TALLAHASSEE, Fla. — The Republican-controlled Florida House on Thursday passed legislation approving a new congressional map and sending it to the desk of Gov. Ron DeSantis over the objections of Democratic lawmakers.

What You Need To Know

  • Florida State Legislatures passed a new state congressional map

  • Lawmakers also dissolved the Reedy Creek District that allowed Disney near-total control of the property they own

  • Democrats attempted to halt the votes by staging a protest

  • ABOVE: Watch report by Spectrum Bay News 9's Mitch Perry

House Speaker Chris Sprowls reconvened the session after Democrats temporarily halted debate of the bill on congressional redistricting by staging a protest featuring chants and songs.

Black lawmakers chanted in protest over what they say will diminish the state's Black representation in the U.S. House. The DeSantis map would increase Florida’s GOP representation in Florida and dismantles two of four districts now held by Black members of Congress.

The House Republicans walked out during the protests, leaving a nearly empty chamber.

Democratic Rep. Angie Nixon of Duval County, explained why she made her protest.

"I couldn’t sit back and listen to Representative Yvonne Hinson and Representative Thompson knowing that they’ve fought the same fight we’re fighting years ago — years ago," she said. "We are here only because of a politically ambitious governor who wants to run for president of the United States."

When the session resumed, Sprowls immediately called for a vote on the congressional map, arguing the legislature had work to finish and would do so Thursday. Over chants of protests by Democrats, the House voted 68-38 to approve the map.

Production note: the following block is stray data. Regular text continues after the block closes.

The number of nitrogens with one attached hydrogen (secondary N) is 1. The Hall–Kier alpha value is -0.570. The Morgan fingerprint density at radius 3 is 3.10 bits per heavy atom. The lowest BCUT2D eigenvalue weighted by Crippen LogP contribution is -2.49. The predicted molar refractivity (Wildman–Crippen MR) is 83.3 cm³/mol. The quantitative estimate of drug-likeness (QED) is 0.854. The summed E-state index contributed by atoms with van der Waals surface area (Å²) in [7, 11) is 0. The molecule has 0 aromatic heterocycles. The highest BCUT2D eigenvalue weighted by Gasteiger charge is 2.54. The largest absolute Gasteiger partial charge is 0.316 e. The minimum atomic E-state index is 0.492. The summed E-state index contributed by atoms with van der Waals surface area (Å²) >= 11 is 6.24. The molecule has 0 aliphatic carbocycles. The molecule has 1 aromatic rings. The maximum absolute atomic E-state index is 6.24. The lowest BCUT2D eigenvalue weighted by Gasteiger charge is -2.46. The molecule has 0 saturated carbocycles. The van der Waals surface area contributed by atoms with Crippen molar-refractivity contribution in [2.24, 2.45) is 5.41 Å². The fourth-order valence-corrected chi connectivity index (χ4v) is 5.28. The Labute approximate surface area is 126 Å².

Sprowls also released a statement Thursday saying that a group of representatives had "hijacked the legislative process" and that "ultimately this group tried to drown out the voices of the other elected Republicans and the 22 million Floridians they represent."

The map is expected to face legal challenges, but with midterm elections less than seven months away, it's unclear if any challenge could have an impact before then.

"It's a very tight timeline," said Ellen Freidin, CEO of the nonprofit Fair Districts Now.

WMU Cooley Law School professor Jeffrey Swartz said he thinks getting the maps in front of a judge before the midterm elections is possible, though.

"This will be fast tracked by the court," he said. "I think that it's that important that they will look at this redistricting plan, make a preliminary determination that it is improper and unconstitutional, and it will go that way."

Freidin said she expected to see challenges filed very soon.

"And I think that those challenges are going to be very well-taken because this map, these districts, do not comply with the Florida constitution in any way," she said.

The Associated Press contributed to this report.